# Forced Damped Oscillations

- Author:
- William C. Evans

- Topic:
- Differential Equation

This applet shows the solution(s) for an oscillating system, with damping and a forcing function. The behavior of the displacement variable "x" with time "t" is defined by the second-order linear ordinary differential equation (ODE):
D[x,t,2] + alpha*D[x,t,1] + beta*x = F*Cos(gamma*t)
where D[x,t,n] represents the derivative of the displacement variable x with respect to time t, of order "n". The damping term alpha*D[x,t,1] assumes a velocity-dependent damping force (often called "viscous" damping); this is NOT friction.
The time-dependent response x(t) has two parts: (1) the response to the initial conditions (IC) of the system, which are the initial displacement and initial velocity, and (2) the response to the driving function. Since these solutions are independent, the overall solution for the ODE is just the superposition (sum) of both.
Here is a summary of the controls on the applet: "alph" is the damping constant alpha; "bet" is the restoring force parameter beta; "x0" is the initial displacement (at time zero); "v0" is the initial velocity; "F" is the amplitude of the driving function; "gama" is the parameter that controls the frequency of the driving function. There are four checkboxes, to enable/disable the plotting of the indicated responses.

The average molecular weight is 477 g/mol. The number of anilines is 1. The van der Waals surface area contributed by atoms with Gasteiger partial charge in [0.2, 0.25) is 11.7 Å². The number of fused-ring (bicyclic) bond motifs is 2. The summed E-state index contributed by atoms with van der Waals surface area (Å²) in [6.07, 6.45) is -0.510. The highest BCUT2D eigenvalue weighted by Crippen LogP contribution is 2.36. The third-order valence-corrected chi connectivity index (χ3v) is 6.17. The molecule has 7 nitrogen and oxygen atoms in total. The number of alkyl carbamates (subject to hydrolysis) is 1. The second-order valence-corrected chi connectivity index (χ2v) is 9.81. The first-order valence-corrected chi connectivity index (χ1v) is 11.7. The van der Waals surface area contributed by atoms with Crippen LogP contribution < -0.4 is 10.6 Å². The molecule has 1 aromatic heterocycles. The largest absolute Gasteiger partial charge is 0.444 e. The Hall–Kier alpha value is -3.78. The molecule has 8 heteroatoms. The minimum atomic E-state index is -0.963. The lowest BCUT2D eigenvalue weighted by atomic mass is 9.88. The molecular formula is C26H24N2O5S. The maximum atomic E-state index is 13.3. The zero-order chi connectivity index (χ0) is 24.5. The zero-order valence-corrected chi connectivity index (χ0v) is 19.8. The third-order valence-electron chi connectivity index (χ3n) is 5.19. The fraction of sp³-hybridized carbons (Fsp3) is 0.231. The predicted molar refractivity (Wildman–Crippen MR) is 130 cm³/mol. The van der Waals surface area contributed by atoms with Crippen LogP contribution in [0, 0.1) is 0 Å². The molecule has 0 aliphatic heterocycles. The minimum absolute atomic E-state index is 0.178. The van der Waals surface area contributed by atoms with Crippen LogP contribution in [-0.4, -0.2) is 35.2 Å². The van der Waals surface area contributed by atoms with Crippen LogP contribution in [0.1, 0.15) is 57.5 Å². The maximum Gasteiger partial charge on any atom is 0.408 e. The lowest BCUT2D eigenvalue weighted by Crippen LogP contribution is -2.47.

There are two numerical values displayed: "zeta" is the damping ratio (an important parameter that affects the solution shape), and "omega" is the natural, unforced, frequency of the system. The damping ratio is
zeta = alpha / ( 2 Sqrt(beta) )
and this expresses the relative strengths of the damping and restoring forces.
There is a slider to adjust the number of steps used in the plotting; use a smaller number like 200 to more quickly see the general behavior, then increase "nsteps" as needed to refine the plotting (make the curves smoother).
With this many parameters to adjust, of course many solution scenarios are possible. Here are a few cases, to begin explorations.
(1) Disable all response plots other than the "free" response. Make the following settings: alpha=0, beta=1.65, x0=10, v0=0, F=0, gamma=0. Sweep beta back and forth by selecting its slider, then use the arrow keys. Observe the frequency changing on the plot, and omega changing.
(2) Reset beta to 1.65, then select the v0 slider. Observe the response as you increase and decrease v0; include some negative values. Change x0 as well, to see that the motion can begin from any x value, including zero (the equilibrium position).
(3) Reset v0=0 and x0=10; select the alpha slider. Use the arrow keys to increase alpha, observe the effect of damping. Notice zeta changing, and that omega also changes.
(4) A special case is called "critical damping." To set this up, use alpha=1, beta=0.25, x0=15, v0=0, F=0, gamma=0. Notice that zeta is 1, and omega is 0; the latter is because the motion is not periodic.
(5) Uncheck the free response plot, enable the forced response plot. Set alpha=0.06, beta=1.65, x0=15, v0=0, F=8, gamma=1. Enable the forcing function plot. Select the beta slider, use the arrow keys to vary beta; observe the variation in the forced response. Notice the value of omega as beta varies; when omega is close to 1, the forced response is very large. This condition, when the forcing frequency gamma equals the natural frequency omega of the system, is called "resonance."